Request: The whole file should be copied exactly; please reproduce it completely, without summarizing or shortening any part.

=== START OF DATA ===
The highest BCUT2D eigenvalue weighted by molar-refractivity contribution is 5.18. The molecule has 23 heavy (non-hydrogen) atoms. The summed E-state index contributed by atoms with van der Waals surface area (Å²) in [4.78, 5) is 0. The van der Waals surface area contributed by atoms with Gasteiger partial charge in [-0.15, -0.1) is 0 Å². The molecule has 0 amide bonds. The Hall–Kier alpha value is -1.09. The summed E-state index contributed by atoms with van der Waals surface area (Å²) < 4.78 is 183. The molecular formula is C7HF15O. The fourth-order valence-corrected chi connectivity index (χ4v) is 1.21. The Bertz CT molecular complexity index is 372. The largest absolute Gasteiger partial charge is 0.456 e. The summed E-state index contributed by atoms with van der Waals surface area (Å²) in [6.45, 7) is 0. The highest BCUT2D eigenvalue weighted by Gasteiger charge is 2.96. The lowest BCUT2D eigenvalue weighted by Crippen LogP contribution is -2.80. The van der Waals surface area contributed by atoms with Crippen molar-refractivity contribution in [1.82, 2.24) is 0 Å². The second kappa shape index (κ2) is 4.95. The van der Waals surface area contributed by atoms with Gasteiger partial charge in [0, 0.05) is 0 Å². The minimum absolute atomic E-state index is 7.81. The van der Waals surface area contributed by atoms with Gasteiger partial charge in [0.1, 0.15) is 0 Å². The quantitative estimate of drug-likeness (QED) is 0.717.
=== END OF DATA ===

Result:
The highest BCUT2D eigenvalue weighted by molar-refractivity contribution is 5.18. The molecule has 23 heavy (non-hydrogen) atoms. The summed E-state index contributed by atoms with van der Waals surface area (Å²) in [4.78, 5) is 0. The van der Waals surface area contributed by atoms with Gasteiger partial charge in [-0.15, -0.1) is 0 Å². The molecule has 0 amide bonds. The Hall–Kier alpha value is -1.09. The summed E-state index contributed by atoms with van der Waals surface area (Å²) < 4.78 is 183. The molecular formula is C7HF15O. The fourth-order valence-corrected chi connectivity index (χ4v) is 1.21. The Bertz CT molecular complexity index is 372. The largest absolute Gasteiger partial charge is 0.456 e. The summed E-state index contributed by atoms with van der Waals surface area (Å²) in [6.45, 7) is 0. The highest BCUT2D eigenvalue weighted by Gasteiger charge is 2.96. The lowest BCUT2D eigenvalue weighted by Crippen LogP contribution is -2.80. The van der Waals surface area contributed by atoms with Crippen molar-refractivity contribution in [1.82, 2.24) is 0 Å². The second kappa shape index (κ2) is 4.95. The van der Waals surface area contributed by atoms with Gasteiger partial charge in [0, 0.05) is 0 Å². The minimum absolute atomic E-state index is 7.81. The van der Waals surface area contributed by atoms with Gasteiger partial charge in [0.1, 0.15) is 0 Å². The quantitative estimate of drug-likeness (QED) is 0.717.